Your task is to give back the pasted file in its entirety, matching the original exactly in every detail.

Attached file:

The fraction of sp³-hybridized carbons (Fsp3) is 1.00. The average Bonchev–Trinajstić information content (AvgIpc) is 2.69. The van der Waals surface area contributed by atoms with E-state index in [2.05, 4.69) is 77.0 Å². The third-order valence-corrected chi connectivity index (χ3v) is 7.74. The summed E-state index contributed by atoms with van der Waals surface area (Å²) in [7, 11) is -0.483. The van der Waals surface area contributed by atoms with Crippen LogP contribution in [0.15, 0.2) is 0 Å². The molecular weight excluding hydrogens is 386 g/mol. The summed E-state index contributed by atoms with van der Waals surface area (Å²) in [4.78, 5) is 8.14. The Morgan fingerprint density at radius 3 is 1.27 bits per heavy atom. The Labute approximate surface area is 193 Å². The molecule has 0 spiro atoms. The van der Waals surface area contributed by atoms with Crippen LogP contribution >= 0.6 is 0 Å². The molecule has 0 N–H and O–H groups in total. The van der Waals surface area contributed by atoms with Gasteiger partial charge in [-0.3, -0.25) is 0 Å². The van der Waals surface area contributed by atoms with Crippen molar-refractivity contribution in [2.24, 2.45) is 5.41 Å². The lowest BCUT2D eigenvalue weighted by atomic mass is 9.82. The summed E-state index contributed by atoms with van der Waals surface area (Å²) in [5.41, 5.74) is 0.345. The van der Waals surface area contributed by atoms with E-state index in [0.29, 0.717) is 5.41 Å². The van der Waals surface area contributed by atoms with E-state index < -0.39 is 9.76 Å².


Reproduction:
The fraction of sp³-hybridized carbons (Fsp3) is 1.00. The average Bonchev–Trinajstić information content (AvgIpc) is 2.69. The van der Waals surface area contributed by atoms with E-state index in [2.05, 4.69) is 77.0 Å². The third-order valence-corrected chi connectivity index (χ3v) is 7.74. The summed E-state index contributed by atoms with van der Waals surface area (Å²) in [7, 11) is -0.483. The van der Waals surface area contributed by atoms with Crippen LogP contribution in [0.15, 0.2) is 0 Å². The molecular weight excluding hydrogens is 386 g/mol. The summed E-state index contributed by atoms with van der Waals surface area (Å²) in [4.78, 5) is 8.14. The Morgan fingerprint density at radius 3 is 1.27 bits per heavy atom. The Labute approximate surface area is 193 Å². The molecule has 0 spiro atoms. The van der Waals surface area contributed by atoms with Crippen LogP contribution >= 0.6 is 0 Å². The molecule has 0 N–H and O–H groups in total. The van der Waals surface area contributed by atoms with Gasteiger partial charge in [-0.3, -0.25) is 0 Å². The van der Waals surface area contributed by atoms with Crippen molar-refractivity contribution in [2.24, 2.45) is 5.41 Å². The lowest BCUT2D eigenvalue weighted by atomic mass is 9.82. The summed E-state index contributed by atoms with van der Waals surface area (Å²) in [5.41, 5.74) is 0.345. The van der Waals surface area contributed by atoms with E-state index in [0.29, 0.717) is 5.41 Å². The van der Waals surface area contributed by atoms with E-state index < -0.39 is 9.76 Å².